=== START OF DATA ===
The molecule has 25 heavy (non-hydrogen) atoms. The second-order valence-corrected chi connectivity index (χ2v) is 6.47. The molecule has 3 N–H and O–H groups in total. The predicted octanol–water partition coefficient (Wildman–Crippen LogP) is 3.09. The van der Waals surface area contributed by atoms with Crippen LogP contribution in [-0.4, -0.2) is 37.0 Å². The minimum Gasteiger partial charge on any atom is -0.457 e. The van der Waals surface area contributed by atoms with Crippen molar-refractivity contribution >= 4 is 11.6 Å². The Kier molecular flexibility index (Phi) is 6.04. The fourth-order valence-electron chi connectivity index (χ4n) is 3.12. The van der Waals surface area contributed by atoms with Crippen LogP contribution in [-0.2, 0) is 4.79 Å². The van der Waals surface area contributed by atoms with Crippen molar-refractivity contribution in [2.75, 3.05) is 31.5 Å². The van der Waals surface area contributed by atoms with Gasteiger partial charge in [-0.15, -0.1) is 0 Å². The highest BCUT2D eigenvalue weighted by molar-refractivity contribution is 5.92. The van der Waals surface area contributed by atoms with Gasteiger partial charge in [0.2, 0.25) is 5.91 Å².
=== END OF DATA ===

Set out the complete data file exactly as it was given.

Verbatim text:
The molecule has 25 heavy (non-hydrogen) atoms. The second-order valence-corrected chi connectivity index (χ2v) is 6.47. The molecule has 3 N–H and O–H groups in total. The predicted octanol–water partition coefficient (Wildman–Crippen LogP) is 3.09. The van der Waals surface area contributed by atoms with Crippen LogP contribution in [-0.4, -0.2) is 37.0 Å². The minimum Gasteiger partial charge on any atom is -0.457 e. The van der Waals surface area contributed by atoms with Crippen molar-refractivity contribution >= 4 is 11.6 Å². The Kier molecular flexibility index (Phi) is 6.04. The fourth-order valence-electron chi connectivity index (χ4n) is 3.12. The van der Waals surface area contributed by atoms with Crippen LogP contribution in [-0.2, 0) is 4.79 Å². The van der Waals surface area contributed by atoms with Crippen molar-refractivity contribution in [2.75, 3.05) is 31.5 Å². The van der Waals surface area contributed by atoms with Gasteiger partial charge in [-0.15, -0.1) is 0 Å². The highest BCUT2D eigenvalue weighted by molar-refractivity contribution is 5.92. The van der Waals surface area contributed by atoms with Gasteiger partial charge in [0.2, 0.25) is 5.91 Å².